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Drister v. Gill

United States District Court, E.D. California

March 11, 2015

LEONARD O. DRISTER, Petitioner,
v.
A. GILL, Warden, Respondent.

FINDINGS AND RECOMMENDATIONS RECOMMENDING THAT THE COURT DISMISS THE PETITION FOR HABEAS CORPUS FOR LACK OF JURISDICTION SCREENING ORDER

SANDRA M. SNYDER, Magistrate Judge.

On February 25, 2015, Petitioner Leonard O. Drister, a federal prisoner proceeding pro se, filed a petition for writ of habeas corpus pursuant to 28 U.S.C. § 2241. Petitioner is currently incarcerated at the Federal Correctional Institution in Mendota, California, as a result of 2006 convictions in the Southern District of Ohio of conspiracy to commit an offense against the United States in violation of 18 U.S.C. § 371, and bank robbery by force or violence contrary to 18 U.S.C. §§ 2113(a) and (d); 2; 924(c)(1)(A)(iii); and 111. Petitioner contends that the sentencing court improperly applied a sentence enhancement since Petitioner was actually innocent of the unrelated underlying offense on which the enhancement was based.

DISCUSSION

Because Petitioner filed this petition after April 24, 1996, the provisions of the Antiterrorism and Effective Death Penalty Act of 1996 (AEDPA) apply. Lindh v. Murphy, 521 U.S. 320, 327 (1997). When AEDPA applies, a federal court must dismiss a second or successive petition that raises the same grounds as a prior petition. 28 U.S.C. § 2244(b)(1). The court must also dismiss a second or successive petition raising a new ground unless the petitioner can show that (1) the claim rests on a new retroactive constitutional right, or (2) the factual basis of the claim was not previously discoverable through due diligence, and the new facts establish, by clear and convincing evidence, that but for the constitutional error, no reasonable factfinder would have found the applicant guilty of the underlying offense. 28 U.S.C. § 2244(b)(2)(A) and (B).

The circuit court of appeals, not the district court, must decide whether a second or successive petition satisfies the statutory requirements to proceed. 28 U.S.C. §2244(b)(3)(A) ("Before a second or successive petition permitted by this section is filed in the district court, the applicant shall move in the appropriate court of appeals for an order authorizing the district court to consider the application"). This means that a petitioner may not file a second or successive petition in district court until he has obtained leave from the court of appeals. Felker v. Turpin, 518 U.S. 651, 656-57 (1996). In the absence of an order from the appropriate circuit court, a district court lacks jurisdiction over the petition and must dismiss the second or successive petition. Greenawalt v. Stewart, 105 F.3d 1268, 1277 (9th Cir. 1997).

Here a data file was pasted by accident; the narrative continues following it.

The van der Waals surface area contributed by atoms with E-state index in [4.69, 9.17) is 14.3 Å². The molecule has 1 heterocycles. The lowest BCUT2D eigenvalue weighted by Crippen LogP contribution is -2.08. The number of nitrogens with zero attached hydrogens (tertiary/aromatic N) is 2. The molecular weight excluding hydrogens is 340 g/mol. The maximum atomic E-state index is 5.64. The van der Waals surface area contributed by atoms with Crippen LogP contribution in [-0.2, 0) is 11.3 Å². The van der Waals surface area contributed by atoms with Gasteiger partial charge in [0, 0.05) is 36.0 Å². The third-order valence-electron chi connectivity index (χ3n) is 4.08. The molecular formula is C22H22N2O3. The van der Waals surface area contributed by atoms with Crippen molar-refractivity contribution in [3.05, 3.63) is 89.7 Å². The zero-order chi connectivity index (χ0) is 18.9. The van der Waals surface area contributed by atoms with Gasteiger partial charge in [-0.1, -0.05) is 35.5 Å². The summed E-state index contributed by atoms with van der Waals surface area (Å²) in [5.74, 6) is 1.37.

Although Petitioner prepared his petition using a different form and made minor modifications to the brief submitted in support of the petition, it is substantively the same §2241 petition as one filed in this Court on June 3, 2013. See Drister v. Gill, No. 1:13-cv-00841-LJO-SAB, Doc. 1. On August 14, 2013, the District Court adopted the findings and recommendations of the Magistrate Judge, who found that Petitioner had failed to demonstrate that § 2255 constituted an inadequate or ineffective remedy for raising his sentencing claim and that Petitioner had failed to show that he was actually innocent of the offense. Doc. 13. Both the District Court and the Ninth Circuit Court of Appeals denied Petitioner's request for a certificate of appealability.

The petition in this action does not allege that Petitioner has obtained an order from the Ninth Circuit authorizing the filing of a successive petition attacking the May 5, 2006 sentence. As a result, this Court lacks jurisdiction to consider the petition and must dismiss it. See Greenawalt, 105 F.3d at 1277.